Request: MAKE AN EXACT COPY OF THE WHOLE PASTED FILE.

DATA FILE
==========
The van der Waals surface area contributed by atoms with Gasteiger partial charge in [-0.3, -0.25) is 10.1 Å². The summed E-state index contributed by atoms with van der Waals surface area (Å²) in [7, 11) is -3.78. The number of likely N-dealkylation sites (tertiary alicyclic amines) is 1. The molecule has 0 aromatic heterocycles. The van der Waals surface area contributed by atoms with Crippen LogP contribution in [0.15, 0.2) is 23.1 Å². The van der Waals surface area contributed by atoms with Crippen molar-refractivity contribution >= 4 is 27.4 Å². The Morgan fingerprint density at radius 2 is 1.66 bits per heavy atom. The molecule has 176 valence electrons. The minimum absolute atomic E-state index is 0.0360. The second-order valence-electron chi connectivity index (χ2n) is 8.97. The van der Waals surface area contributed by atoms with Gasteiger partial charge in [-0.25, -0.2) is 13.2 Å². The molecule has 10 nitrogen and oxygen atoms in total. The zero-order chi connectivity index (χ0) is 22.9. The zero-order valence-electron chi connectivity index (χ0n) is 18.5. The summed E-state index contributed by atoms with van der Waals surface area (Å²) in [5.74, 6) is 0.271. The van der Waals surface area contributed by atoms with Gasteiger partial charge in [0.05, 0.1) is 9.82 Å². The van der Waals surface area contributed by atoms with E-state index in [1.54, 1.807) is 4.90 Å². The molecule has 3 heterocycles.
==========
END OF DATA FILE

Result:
The van der Waals surface area contributed by atoms with Gasteiger partial charge in [-0.3, -0.25) is 10.1 Å². The summed E-state index contributed by atoms with van der Waals surface area (Å²) in [7, 11) is -3.78. The number of likely N-dealkylation sites (tertiary alicyclic amines) is 1. The molecule has 0 aromatic heterocycles. The van der Waals surface area contributed by atoms with Crippen LogP contribution in [0.15, 0.2) is 23.1 Å². The van der Waals surface area contributed by atoms with Crippen molar-refractivity contribution >= 4 is 27.4 Å². The Morgan fingerprint density at radius 2 is 1.66 bits per heavy atom. The molecule has 176 valence electrons. The minimum absolute atomic E-state index is 0.0360. The second-order valence-electron chi connectivity index (χ2n) is 8.97. The van der Waals surface area contributed by atoms with Gasteiger partial charge in [-0.25, -0.2) is 13.2 Å². The molecule has 10 nitrogen and oxygen atoms in total. The zero-order chi connectivity index (χ0) is 22.9. The zero-order valence-electron chi connectivity index (χ0n) is 18.5. The summed E-state index contributed by atoms with van der Waals surface area (Å²) in [5.74, 6) is 0.271. The van der Waals surface area contributed by atoms with Gasteiger partial charge in [0.05, 0.1) is 9.82 Å². The van der Waals surface area contributed by atoms with E-state index in [1.54, 1.807) is 4.90 Å². The molecule has 3 heterocycles.